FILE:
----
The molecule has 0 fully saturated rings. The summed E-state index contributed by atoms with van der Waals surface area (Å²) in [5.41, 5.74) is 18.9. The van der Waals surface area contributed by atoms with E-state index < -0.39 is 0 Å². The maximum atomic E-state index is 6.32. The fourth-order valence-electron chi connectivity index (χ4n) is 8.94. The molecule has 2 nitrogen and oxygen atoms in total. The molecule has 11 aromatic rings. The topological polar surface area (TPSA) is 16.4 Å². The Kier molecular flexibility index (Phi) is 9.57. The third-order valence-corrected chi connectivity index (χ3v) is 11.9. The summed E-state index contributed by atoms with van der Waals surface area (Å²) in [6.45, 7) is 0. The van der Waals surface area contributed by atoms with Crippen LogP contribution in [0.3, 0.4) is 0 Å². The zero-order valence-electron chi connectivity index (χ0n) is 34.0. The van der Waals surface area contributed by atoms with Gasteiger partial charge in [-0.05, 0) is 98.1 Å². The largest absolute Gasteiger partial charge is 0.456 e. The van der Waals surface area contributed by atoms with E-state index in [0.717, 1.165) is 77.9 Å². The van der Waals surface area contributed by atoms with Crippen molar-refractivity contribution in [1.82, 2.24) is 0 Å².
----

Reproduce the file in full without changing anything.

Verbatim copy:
The molecule has 0 fully saturated rings. The summed E-state index contributed by atoms with van der Waals surface area (Å²) in [5.41, 5.74) is 18.9. The van der Waals surface area contributed by atoms with E-state index < -0.39 is 0 Å². The maximum atomic E-state index is 6.32. The fourth-order valence-electron chi connectivity index (χ4n) is 8.94. The molecule has 2 nitrogen and oxygen atoms in total. The molecule has 11 aromatic rings. The topological polar surface area (TPSA) is 16.4 Å². The Kier molecular flexibility index (Phi) is 9.57. The third-order valence-corrected chi connectivity index (χ3v) is 11.9. The summed E-state index contributed by atoms with van der Waals surface area (Å²) in [6.45, 7) is 0. The van der Waals surface area contributed by atoms with Crippen LogP contribution in [0.3, 0.4) is 0 Å². The zero-order valence-electron chi connectivity index (χ0n) is 34.0. The van der Waals surface area contributed by atoms with Gasteiger partial charge in [-0.05, 0) is 98.1 Å². The largest absolute Gasteiger partial charge is 0.456 e. The van der Waals surface area contributed by atoms with E-state index in [0.717, 1.165) is 77.9 Å². The van der Waals surface area contributed by atoms with Crippen molar-refractivity contribution in [1.82, 2.24) is 0 Å².